It’s happening soon. What’s happening? Well the Nexus S is coming to AT&T, and that opens up millions of US iPhone users to one of the best Android phones on the market. For a few months now, I’ve been looking to switch to Android.
I know. I admitted it. There’s nothing wrong with iOS, in fact, it’s one of the best mobile operating system on the planet. However, after a few years of having an iPhone, it’s starting to get a little old. It feels like I’m in a rut. Sort of like a mid-phone crisis.
But when I was looking at switching, I realized how deeply ingrained I am in iOS. I’ve got 101 apps on my iPhone. I’ve got around 500 songs and 12 videos. Most of the content I have was bought from iTunes – from books to movies.
Buying an Apple product is like walking directly into a black hole. Once you go in, it’s very difficult, close to impossible, to get out. Then you buy an iPad, a Mac, an Apple TV, and you end up in the situation I’m in now.
What phone would you get if you switched? For me, it would be the Nexus line. The Nexus line of smartphone’s is Google’s own. This means that the device runs stock Android.
To me, this is the best option from the Android line up. Why? It runs the OS as Google intended. It’s got all the features of Android and it’s always first to get updates. And there’s no skin clunking up the device; just beautiful, stock Android.
So what would an average user have to do to switch?
Like I said before, I have over 100 apps on my iPhone. Some of them have excellent Android counterparts, like Twitter, Facebook, and Angry Birds (which is a lot better then the Blackberry version).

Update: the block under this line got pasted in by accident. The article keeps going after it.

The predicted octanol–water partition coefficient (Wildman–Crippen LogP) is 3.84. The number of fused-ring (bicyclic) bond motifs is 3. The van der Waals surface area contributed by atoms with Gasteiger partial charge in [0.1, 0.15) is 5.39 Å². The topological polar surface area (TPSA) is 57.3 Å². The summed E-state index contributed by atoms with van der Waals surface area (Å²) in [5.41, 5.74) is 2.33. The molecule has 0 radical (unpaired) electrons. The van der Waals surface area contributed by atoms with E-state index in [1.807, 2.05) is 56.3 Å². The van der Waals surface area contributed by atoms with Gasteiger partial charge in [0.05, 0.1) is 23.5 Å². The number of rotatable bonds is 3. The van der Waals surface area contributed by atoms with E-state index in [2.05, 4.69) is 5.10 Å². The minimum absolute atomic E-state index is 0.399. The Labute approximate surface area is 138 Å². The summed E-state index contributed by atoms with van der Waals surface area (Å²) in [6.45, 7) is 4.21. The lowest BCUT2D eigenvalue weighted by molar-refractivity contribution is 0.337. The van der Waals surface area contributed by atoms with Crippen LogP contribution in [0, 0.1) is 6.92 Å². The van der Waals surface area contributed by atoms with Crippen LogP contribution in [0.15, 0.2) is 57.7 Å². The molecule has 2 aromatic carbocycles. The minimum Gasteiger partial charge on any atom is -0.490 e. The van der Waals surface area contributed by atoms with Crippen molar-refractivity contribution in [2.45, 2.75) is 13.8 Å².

But what about apps that are exclusive to the iPhone from the small devs? Are there replacements for them? Not to mention iOS has the largest selection of apps. Safe apps. Recently, the big news in the Android world has been that users have downloaded malware apps from the Android Market.
Again, some of this might have been the user’s fault, but it seems that the curated App Store is a winner when it comes to safety and selection.
Let’s say I just bought a Nexus S. I’m at Starbucks and here an awesome song. Shazam is on my phone so I find the song. I want to buy it. How do I do that? Is there a link to the iTunes Store? Well, that’s kinda impossible.
There are alternatives to iTunes on Android like DoubleTwist which runs on Macs, PCs, and the smartphone itself; but I doubt it’ll offer features like AirPlay, HomeSharing, or any of the other features we iOS users have gotten accustomed to. Then again, Spotify just launched bringing unlimited streaming music for $10, that’d be another excellent (albeit paid) alternative.
I’m an avid user of Google’s online products. Gmail, Google Calendar, Google Contacts, Google Reader, and they all work like a dream on my iPhone with a few modification and a Google web search.
However, I know if I bought an Android device, it would work even better with the Google services. There’s no real problem switching when it comes to my email and other services. The same also goes for the web. Why? Well Apple sponsored this one open source web browser toolkit called “Webkit”.
It’s what powers Safari, Chrome, Mobile Safari, and the Android browser. I could care less about Flash player. Almost every major website has a mobile version without Flash, so there’s no point in mucking up a new phone with Adobe’s PC software.
Google’s Nexus S is always first to get updates. It’s just like how Apple ships iOS to all devices at the same times (well, now that the iPad has caught up). On the jailbreaking side of things, there’s really no reason to “root” your device other then to install custom firmwares.
That sounds like a daunting task to me, just imagine how non-tech-nerd users would feel. If I want a new keyboard, I could go to the Android Market. On the customization size of things, Android wins.
On the other hand, there’s always that new excitement in switching. It’ll be a little nicer to have a few more options when it comes to screen sizes. Four inch screens would definitely be a welcomed addition to my phone.
What do you guys think? Would you ever switch to Android? Let us know in the comments or by sending me a tweet. Of course, you can voice your rage in the same way (just keep it clean).